State's foster care redesigned One-of-a-kind service effort seeks to keep kids in state.

May 24, 1991|By Laura Lippman | Laura Lippman,Evening Sun Staff

The boy was a high school student, hyperactive and troubled, when he came into the state's foster-care system. At risk in his home, he needed a place to live, but he also needed special treatment that Maryland's foster-care system could not provide.

So the state sent him to a private institution in Virginia, at a cost of $97,800 a year. He became just one of the about 125 foster children annually whose special needs -- usually severe emotional problems -- force them out of state, at costs ranging from $40,000 to nearly $100,000.

Not only does out-of-state treatment rack up huge bills for the Department of Human Resources, it also makes it difficult for social workers to reunite the families, prolonging foster care -- and its costs.

The result is an expensive, vicious circle that affects up to 500 children, including those under agencies such as the Department of Health and Mental Hygiene, the Department of Juvenile Services and the Department of Education.

But DHR, working with four counties, Howard, Frederick, Montgomery and Prince George's, has decided to reverse that trend. In a pilot program underwritten with $200,000 from the state Department of Budget and Fiscal Planning, DHR is redesigning the way it provides services to such children.

Instead of making the youths fit existing programs, explained Steve Howe of DHR's Social Services Administration, social workers design one-of-a-kind service packages for the youths. The money spent on out-of-state care becomes a flexible checking account for the worker, whose only mandate is to bring the foster child back to Maryland at the same cost, or less.

"We think this is a critical effort that needs to be engulfing all of the [state] departments," said Nancy Grasmick, secretary for the Department of Juvenile Services and acting special secretary for the Office of Children, Youth and Families. All together, state agencies place about 500 children out of state.

"When you get a child out of state, there's a real mind-set that the child is going to be there year after year," she said. "There isn't the opportunity for reunification."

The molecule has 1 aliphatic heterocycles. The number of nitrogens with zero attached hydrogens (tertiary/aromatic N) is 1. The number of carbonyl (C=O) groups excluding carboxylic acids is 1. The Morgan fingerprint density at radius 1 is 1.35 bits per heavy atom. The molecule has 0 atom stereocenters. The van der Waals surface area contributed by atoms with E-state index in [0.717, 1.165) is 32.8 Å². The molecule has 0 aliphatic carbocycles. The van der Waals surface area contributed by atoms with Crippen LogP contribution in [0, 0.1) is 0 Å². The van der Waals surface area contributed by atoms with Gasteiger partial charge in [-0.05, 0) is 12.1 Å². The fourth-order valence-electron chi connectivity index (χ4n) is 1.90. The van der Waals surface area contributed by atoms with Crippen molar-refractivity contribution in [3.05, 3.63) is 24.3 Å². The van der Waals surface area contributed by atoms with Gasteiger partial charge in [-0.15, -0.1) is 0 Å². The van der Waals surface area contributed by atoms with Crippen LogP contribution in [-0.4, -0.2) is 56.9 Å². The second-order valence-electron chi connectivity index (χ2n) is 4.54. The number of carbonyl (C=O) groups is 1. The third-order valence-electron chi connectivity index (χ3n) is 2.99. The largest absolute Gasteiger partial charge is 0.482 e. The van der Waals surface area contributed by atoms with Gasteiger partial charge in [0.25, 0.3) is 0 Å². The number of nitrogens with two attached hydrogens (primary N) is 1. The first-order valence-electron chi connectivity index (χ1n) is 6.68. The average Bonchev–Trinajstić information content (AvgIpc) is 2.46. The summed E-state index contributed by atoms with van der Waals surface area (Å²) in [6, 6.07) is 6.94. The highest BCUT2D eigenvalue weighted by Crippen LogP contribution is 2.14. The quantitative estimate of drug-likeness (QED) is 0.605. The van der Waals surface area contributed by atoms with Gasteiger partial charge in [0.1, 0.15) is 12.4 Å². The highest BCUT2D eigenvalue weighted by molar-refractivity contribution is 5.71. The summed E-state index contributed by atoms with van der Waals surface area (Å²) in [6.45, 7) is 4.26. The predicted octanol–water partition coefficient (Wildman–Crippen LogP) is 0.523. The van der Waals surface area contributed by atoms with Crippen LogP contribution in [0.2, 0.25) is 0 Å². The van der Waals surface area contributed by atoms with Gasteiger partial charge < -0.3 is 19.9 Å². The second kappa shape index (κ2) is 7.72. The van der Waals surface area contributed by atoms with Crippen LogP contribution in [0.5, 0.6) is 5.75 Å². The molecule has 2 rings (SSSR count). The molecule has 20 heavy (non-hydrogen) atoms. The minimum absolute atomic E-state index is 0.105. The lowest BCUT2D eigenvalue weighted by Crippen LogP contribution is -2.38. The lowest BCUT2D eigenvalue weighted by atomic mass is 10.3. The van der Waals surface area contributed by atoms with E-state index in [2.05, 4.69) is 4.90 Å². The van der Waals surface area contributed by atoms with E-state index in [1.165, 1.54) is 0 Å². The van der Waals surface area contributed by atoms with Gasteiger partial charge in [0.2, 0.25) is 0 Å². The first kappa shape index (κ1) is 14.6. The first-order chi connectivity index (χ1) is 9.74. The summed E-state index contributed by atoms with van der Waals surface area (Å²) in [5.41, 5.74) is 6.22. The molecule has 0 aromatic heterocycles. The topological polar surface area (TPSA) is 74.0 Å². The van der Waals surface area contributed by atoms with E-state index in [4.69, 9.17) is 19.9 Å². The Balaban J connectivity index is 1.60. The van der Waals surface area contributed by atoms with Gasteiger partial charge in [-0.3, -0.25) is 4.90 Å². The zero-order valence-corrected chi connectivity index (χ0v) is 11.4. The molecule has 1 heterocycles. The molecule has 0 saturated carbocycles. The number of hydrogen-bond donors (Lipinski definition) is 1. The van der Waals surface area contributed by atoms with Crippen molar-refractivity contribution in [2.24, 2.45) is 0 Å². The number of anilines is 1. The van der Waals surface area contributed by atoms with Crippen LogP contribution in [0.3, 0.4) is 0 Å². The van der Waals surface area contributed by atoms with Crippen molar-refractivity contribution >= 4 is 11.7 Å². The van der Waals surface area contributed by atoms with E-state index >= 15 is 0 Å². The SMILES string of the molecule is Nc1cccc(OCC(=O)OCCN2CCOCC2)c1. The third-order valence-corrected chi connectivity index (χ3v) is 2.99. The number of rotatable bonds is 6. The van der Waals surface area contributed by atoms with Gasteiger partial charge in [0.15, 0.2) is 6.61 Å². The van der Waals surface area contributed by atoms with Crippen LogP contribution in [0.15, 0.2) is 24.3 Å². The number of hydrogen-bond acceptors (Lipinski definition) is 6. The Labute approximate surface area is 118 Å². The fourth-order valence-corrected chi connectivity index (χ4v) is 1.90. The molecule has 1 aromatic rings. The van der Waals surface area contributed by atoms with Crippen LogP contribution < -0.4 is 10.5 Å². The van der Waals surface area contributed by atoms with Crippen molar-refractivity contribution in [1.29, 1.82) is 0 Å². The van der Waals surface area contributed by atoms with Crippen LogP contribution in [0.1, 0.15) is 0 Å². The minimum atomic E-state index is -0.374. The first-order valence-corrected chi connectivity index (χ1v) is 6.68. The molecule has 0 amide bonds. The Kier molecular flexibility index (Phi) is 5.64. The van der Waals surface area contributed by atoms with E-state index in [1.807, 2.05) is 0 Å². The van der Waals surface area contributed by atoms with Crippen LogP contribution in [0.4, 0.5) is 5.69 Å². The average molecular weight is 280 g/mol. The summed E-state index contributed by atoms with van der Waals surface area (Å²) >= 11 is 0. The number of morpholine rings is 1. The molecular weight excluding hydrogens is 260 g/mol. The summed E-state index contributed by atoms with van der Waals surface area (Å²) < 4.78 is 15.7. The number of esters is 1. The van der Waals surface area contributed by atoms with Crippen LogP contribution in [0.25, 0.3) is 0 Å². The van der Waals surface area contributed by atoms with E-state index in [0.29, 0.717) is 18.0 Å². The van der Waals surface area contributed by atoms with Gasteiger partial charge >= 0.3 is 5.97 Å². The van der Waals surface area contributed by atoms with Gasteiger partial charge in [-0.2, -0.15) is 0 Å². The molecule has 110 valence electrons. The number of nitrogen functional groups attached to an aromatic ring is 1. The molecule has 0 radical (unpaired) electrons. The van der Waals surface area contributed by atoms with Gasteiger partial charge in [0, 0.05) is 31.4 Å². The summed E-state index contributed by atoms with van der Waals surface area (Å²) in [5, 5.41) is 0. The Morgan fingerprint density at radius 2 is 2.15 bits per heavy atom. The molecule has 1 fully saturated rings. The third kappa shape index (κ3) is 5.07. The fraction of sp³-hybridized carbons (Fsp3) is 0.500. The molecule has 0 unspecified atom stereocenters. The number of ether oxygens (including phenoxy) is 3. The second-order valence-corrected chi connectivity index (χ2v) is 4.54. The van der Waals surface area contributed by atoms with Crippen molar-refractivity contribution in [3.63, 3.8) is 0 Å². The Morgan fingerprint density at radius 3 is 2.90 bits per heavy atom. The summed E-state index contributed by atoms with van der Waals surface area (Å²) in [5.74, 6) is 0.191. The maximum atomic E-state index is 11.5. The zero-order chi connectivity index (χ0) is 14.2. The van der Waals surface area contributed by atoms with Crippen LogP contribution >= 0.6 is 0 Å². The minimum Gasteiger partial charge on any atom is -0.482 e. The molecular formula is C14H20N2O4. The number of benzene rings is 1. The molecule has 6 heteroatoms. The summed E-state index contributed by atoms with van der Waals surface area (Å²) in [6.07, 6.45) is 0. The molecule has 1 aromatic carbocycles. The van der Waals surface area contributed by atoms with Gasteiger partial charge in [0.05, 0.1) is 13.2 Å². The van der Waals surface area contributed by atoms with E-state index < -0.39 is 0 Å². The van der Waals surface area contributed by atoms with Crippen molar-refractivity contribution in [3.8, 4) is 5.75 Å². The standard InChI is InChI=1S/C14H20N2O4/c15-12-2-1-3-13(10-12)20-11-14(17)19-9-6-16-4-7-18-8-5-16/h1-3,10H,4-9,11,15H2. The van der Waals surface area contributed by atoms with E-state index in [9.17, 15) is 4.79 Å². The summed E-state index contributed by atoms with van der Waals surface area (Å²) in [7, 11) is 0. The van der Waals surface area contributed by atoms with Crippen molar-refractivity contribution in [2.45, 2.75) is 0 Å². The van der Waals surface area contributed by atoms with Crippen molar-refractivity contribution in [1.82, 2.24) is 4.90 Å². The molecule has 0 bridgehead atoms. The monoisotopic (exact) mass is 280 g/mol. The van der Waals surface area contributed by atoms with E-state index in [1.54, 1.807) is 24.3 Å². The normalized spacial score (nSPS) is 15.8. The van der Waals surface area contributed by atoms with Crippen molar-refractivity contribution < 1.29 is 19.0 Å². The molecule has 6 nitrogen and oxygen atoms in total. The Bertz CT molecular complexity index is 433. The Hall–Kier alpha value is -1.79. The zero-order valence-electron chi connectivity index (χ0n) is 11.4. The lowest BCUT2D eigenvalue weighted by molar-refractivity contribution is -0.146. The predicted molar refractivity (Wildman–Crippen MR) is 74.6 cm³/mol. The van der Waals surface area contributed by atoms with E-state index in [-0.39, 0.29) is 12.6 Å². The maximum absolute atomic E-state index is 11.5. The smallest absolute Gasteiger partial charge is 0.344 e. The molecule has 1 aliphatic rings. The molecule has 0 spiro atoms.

POP, as the program is known (Preventing Out-of-State Placements) dovetails with PUP (Preventing Unnecessary Placements), a DHR program that tries to keep children out of foster care.

"It's finally putting our money where everyone's mouth has been forever," Howe said of these new services.

Take the example of the Montgomery County teen-ager who had to be institutionalized in Virginia, he said. His social worker found a family willing to take on a foster child with special needs, arranged for therapy and enrolled him in vocational classes.

She also put him in a martial arts class, to help him with his concentration and impulse control.

"It works," Howe said. "He learned through martial arts how to focus his energy." The teen-ager ended up leaving the foster home at age 18 and is now living on his own.

Other success stories in the pilot program include:

* A child whose poor behavior was largely the result of a chemical imbalance had been placed in an out-of-state institution where his diet could be strictly controlled. His social worker found foster parents for him, then hired a nutritionist to consult with the family once a week. The cost for the boy's care dropped from $74,800 to $43,400.

* A 13-year-old who had been sent to Pennsylvania was able to return to Maryland with a package of services that included tutoring and summer camp, along with parenting classes for his mother. His cost to the state went from $47,000 a year to $37,600. "More importantly, we now have him back in state and our plan is [for him to] return home," Howe said.

So far, six foster children have returned to Maryland under the pilot program, all from Prince George's and Montgomery counties. By year's end, an additional eight are expected to return, Howe said.

In a department plagued by deficits, the money saved may seem to be the primary reason for PUP, Howe said. But it's not the program's sole focus.

"Yes, we may get 100 pennies back," he said. "We also get the child in closer proximity to the parents.

The program also gives power back to social workers, Howe said. "The caseworkers get real creative. They all know what their kids need."

Howe played with the analogy of taking services for foster children from one state-operated convenience store to a huge mall, where social workers can go from store to store, picking and choosing what the children need.

He said the workers can offer foster parents much larger stipends in these cases. Parents with special skills or knowledge -- along with what Howe calls "good old-fashioned patience" -- can be offered up to $14,000 annually to care for these foster children.

Howe hopes to expand the program statewide eventually, especially to Baltimore, which accounts for the majority of Maryland's out-of-state foster-care placements. But can the state realistically hope to prevent all out-of-state placements?

"I'd like to think we could," Howe said slowly. "I'm not ready to say no yet. They're being served somewhere, so why can't we serve them here?"

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